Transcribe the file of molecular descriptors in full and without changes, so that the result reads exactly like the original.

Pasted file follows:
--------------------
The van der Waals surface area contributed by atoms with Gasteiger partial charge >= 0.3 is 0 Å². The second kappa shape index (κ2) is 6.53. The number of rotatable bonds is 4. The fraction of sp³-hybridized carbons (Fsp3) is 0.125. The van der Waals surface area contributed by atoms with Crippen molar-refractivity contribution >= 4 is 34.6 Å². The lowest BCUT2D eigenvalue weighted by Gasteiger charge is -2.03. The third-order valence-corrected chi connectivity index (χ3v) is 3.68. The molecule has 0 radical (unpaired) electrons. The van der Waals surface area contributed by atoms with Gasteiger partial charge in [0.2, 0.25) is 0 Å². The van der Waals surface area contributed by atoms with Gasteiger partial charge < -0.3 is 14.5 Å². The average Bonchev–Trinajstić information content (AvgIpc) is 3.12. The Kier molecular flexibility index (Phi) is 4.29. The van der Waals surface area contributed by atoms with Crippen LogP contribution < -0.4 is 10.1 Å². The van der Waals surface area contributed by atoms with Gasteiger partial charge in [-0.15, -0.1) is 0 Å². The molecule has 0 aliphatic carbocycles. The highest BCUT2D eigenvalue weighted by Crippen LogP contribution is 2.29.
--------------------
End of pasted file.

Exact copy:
The van der Waals surface area contributed by atoms with Gasteiger partial charge >= 0.3 is 0 Å². The second kappa shape index (κ2) is 6.53. The number of rotatable bonds is 4. The fraction of sp³-hybridized carbons (Fsp3) is 0.125. The van der Waals surface area contributed by atoms with Crippen molar-refractivity contribution >= 4 is 34.6 Å². The lowest BCUT2D eigenvalue weighted by Gasteiger charge is -2.03. The third-order valence-corrected chi connectivity index (χ3v) is 3.68. The molecule has 0 radical (unpaired) electrons. The van der Waals surface area contributed by atoms with Gasteiger partial charge in [0.2, 0.25) is 0 Å². The van der Waals surface area contributed by atoms with Gasteiger partial charge < -0.3 is 14.5 Å². The average Bonchev–Trinajstić information content (AvgIpc) is 3.12. The Kier molecular flexibility index (Phi) is 4.29. The van der Waals surface area contributed by atoms with Crippen LogP contribution < -0.4 is 10.1 Å². The van der Waals surface area contributed by atoms with Gasteiger partial charge in [-0.15, -0.1) is 0 Å². The molecule has 0 aliphatic carbocycles. The highest BCUT2D eigenvalue weighted by Crippen LogP contribution is 2.29.